By now, most of us know what webcasting is and most of us have used it, either to give a presentation or to watch a presentation. Some colleges utilize a program called Blackboard, and within that is a Blackboard Collaborate. Now, I’ve tried to use that in 2 of my previous courses, but never with any success. This semester, I was actually able to see it work (YAY!) and participate in an informal collaboration as well.
There are a lot of neat tools within Blackboard Collaborate: a white screen that allows moderators to write, draw, insert screenshots, share applications such as PowerPoint presentations, even take participants on a “web tour” by entering a url which allows the participants to ‘follow along’ as the moderator guides you through their ‘instruction’. It’s actually quite impressive. Users have the option to participate using video and voice, or if you don’t have video or voice capability, you can type, just as one would with instant messaging. For those who don’t have speakers (what?) captioning is available as well.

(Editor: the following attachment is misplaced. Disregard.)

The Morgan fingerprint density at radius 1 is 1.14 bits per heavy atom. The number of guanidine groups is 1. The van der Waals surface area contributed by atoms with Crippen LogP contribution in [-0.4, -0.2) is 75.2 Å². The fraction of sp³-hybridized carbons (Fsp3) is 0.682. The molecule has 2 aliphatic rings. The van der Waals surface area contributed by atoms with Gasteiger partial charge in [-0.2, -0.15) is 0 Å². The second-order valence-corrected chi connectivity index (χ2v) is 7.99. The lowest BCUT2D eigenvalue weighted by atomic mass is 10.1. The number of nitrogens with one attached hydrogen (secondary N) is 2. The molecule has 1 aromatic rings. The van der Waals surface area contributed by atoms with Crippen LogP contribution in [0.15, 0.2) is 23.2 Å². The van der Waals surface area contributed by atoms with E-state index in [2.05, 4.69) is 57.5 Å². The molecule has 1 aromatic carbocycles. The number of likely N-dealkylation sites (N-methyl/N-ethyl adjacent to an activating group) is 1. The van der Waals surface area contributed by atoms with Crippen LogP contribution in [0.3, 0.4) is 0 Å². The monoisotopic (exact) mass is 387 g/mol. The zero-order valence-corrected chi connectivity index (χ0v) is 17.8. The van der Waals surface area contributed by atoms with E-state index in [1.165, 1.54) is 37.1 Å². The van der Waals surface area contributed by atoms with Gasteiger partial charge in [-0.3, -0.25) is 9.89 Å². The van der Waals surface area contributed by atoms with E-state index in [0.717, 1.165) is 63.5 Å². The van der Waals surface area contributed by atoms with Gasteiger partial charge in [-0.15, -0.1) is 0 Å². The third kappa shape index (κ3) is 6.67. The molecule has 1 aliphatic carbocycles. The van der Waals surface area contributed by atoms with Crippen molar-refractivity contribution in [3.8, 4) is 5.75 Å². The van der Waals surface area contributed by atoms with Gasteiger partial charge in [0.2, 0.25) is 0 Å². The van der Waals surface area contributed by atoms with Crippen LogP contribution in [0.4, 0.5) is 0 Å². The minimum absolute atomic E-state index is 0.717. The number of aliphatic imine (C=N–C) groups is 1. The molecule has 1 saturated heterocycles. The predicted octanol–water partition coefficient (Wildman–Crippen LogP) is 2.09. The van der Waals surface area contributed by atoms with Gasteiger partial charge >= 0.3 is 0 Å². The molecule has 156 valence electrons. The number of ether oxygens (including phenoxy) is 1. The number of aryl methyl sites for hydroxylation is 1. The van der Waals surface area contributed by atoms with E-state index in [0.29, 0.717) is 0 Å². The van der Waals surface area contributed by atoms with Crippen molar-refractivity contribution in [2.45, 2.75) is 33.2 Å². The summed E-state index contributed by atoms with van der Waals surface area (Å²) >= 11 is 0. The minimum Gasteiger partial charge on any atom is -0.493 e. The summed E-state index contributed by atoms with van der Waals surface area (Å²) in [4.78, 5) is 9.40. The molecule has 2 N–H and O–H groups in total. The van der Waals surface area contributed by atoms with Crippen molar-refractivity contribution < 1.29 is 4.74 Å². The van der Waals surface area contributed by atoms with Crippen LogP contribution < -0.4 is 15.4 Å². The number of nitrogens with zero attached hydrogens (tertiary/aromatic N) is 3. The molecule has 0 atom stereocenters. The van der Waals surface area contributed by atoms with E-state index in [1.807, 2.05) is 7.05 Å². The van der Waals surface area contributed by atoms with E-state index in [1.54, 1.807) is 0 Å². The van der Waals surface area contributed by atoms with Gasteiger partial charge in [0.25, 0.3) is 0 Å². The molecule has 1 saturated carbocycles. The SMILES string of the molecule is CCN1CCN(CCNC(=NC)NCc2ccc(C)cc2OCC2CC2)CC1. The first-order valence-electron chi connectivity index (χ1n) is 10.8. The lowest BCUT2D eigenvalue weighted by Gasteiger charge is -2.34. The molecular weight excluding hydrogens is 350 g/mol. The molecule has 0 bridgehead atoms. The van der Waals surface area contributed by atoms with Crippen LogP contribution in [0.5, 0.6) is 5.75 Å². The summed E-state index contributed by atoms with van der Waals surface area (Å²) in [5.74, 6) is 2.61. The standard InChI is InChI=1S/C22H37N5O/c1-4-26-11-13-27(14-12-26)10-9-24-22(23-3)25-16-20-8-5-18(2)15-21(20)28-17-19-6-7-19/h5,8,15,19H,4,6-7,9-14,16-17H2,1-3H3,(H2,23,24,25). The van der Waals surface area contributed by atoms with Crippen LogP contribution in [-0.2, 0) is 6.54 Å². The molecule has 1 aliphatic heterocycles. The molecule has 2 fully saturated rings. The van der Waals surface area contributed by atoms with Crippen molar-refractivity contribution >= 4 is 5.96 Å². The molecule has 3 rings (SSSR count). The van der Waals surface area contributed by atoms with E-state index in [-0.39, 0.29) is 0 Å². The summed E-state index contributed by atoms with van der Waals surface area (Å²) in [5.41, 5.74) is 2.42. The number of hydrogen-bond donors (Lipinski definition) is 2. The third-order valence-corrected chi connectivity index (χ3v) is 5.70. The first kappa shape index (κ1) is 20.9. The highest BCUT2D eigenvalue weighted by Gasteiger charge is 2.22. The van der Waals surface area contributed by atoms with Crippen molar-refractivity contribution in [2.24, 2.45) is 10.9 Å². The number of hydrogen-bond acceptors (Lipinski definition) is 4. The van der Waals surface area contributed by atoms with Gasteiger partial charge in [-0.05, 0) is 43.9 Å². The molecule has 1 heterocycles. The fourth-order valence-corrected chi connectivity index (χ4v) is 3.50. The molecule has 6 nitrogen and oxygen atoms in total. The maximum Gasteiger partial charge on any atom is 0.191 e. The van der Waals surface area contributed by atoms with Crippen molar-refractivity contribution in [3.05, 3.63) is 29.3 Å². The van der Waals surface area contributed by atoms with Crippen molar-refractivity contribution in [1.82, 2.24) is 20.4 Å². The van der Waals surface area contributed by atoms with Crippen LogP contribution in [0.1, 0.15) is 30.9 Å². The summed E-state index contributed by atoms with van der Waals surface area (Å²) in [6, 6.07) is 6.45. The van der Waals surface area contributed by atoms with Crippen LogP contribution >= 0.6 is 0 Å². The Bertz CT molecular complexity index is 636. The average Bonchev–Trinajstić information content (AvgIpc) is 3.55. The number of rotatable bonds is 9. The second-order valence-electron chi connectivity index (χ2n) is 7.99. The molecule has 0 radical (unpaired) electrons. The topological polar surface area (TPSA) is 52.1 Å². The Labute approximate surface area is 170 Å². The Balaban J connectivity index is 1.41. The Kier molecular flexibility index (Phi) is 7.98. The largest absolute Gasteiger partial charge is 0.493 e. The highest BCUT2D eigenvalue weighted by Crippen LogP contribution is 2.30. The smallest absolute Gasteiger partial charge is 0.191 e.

I think programs such as Blackboard Collaborate are very useful in an online learning environment, not only for instructors to hold a more ‘personal session’, but for students to work on and share projects they might be working on for a group project (yes, online courses have group projects too!) In a library setting, webcasting programs would be an excellent way for staff to participate in library related discussions or workshops when they can’t make that 100 mile+ trip to attend in person. Software like this would also help students who may not have the capability to “collaborate” from home, but can get to the library to meet up with their classmates online.
After going through the presentation / collaboration the other day, I don’t think I’ll cringe the next time Blackboard Collaborate is brought up as a way of working on a group project.